This code initializes Hammer.js and sets up a swipe lister. When a swipe is detected the code looks at the deltaX event property to determine if this was a left or right swipe, pulls out the URL from the href of the corresponding link, and navigates to that link.

This simple solution works fine, but there is no feedback to the user to show that a swipe has happened. In the next article I'll show how to add animation to improve the UX.

## Adding Swipe Animation

In a follow-up to the last article which described Adding swipe actions to a web site, I'll show how to add simple animation to give some user feedback that the swipe has happened.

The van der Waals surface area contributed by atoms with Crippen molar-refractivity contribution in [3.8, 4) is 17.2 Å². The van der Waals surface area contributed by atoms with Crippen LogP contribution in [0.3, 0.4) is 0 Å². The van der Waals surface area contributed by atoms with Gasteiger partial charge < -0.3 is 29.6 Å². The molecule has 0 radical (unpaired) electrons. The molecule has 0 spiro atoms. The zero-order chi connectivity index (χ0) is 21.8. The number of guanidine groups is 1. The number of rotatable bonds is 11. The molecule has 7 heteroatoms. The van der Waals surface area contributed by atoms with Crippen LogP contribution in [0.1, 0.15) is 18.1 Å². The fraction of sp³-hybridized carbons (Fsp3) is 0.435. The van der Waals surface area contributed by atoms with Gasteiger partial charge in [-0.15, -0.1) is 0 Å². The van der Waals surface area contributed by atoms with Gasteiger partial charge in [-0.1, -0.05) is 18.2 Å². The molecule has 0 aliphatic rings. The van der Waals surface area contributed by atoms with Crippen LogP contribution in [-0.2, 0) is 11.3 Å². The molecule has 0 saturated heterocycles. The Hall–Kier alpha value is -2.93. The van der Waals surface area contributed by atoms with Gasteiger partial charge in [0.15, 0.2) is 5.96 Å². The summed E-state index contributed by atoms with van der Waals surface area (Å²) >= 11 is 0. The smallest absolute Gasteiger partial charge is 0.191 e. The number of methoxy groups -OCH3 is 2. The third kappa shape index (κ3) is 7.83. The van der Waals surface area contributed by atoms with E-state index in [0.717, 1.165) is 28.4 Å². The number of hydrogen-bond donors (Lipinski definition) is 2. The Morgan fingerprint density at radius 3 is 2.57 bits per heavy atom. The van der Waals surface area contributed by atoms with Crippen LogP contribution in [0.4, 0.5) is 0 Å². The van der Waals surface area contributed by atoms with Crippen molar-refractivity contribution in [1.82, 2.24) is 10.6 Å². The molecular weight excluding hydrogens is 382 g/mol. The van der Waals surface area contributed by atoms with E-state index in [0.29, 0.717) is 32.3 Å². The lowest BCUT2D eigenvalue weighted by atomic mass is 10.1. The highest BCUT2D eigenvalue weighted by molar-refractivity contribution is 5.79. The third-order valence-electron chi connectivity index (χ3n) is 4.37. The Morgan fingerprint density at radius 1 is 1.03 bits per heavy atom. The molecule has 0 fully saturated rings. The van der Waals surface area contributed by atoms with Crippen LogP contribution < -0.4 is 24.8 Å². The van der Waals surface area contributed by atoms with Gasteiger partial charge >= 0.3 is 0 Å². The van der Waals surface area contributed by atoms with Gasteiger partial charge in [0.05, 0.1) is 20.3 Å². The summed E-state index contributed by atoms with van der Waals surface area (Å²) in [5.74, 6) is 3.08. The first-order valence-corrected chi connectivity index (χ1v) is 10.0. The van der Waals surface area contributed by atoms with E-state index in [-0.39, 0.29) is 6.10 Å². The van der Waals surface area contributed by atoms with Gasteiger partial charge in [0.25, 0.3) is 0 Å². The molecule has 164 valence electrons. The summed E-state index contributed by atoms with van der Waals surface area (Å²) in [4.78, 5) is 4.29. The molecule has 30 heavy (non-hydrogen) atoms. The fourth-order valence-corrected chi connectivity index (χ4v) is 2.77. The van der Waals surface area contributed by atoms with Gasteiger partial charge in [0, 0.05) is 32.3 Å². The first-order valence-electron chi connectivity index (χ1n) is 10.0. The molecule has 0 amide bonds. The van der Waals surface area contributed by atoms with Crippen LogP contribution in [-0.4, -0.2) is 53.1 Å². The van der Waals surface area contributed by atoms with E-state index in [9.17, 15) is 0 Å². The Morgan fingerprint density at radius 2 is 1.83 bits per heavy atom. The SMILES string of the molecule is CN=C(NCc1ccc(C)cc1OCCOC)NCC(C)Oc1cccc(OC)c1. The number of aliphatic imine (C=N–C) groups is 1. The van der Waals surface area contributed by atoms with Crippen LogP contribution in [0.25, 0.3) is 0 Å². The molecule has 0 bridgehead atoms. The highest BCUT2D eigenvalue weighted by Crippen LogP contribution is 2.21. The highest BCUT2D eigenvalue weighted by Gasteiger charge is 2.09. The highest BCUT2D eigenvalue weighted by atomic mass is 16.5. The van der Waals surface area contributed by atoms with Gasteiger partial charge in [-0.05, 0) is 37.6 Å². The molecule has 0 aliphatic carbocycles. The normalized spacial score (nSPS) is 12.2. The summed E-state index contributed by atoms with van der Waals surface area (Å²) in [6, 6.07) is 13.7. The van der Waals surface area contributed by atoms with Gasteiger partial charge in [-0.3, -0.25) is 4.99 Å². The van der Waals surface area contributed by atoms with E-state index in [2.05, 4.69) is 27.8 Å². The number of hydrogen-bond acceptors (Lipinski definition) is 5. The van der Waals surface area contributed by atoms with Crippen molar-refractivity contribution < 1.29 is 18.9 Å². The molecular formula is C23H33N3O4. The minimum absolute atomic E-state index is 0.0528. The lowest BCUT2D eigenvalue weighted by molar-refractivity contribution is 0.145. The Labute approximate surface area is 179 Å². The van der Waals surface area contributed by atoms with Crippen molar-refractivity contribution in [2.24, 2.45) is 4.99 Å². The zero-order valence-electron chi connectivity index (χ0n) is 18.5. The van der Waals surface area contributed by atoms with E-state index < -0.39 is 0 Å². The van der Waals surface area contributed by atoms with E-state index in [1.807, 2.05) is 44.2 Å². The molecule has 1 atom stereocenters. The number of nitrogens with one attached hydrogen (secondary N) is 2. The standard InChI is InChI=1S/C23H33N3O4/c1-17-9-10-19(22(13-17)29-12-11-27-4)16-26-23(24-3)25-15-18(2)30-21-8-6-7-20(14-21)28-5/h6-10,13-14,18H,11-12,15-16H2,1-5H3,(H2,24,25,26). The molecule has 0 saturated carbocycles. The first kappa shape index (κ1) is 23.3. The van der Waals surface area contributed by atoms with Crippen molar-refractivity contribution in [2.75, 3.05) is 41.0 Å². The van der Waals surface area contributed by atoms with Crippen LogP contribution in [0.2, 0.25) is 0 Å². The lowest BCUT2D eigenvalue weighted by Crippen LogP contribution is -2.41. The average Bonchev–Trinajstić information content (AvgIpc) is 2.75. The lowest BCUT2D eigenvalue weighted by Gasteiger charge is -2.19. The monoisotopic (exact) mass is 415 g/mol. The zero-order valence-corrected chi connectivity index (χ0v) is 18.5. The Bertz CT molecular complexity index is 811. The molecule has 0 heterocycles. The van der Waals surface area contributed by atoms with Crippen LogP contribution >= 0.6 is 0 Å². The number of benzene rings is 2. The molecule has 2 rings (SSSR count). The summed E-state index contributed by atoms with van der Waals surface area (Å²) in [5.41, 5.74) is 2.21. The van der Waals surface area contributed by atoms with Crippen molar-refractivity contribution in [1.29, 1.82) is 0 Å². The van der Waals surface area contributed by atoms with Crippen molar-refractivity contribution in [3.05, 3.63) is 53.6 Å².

First of all, we'll modify the JavaScript to add a single line as follows:

mc.on('swipe', (ev) => {
const dir = (ev.deltaX < 0) ? 'next' : 'prev'
const a = document.getElementById(dir)
if (a) {

// Added line for animation:
document.body.classList.add('animate-' + dir)

window.location = a.href
}
})


So, just before loading in the new page this code adds a CSS class animate-next or animate-prev to the body element of the page (i.e. to the entire page). This will trigger an animation that will run while waiting for the new page to load.

To actually cause the animation we add the following CSS:

  @keyframes slideLeft {
to {
transform: translateX(100%);
opacity: 0;
}
}
@keyframes slideRight {
to {
transform: translateX(-100%);
opacity: 0;
}
}
.animate-prev {
animation: 0.2s ease-out 0s 1 slideLeft;
}
.animate-next {
animation: 0.2s ease-out 0s 1 slideRight;
}


Let's walk through this: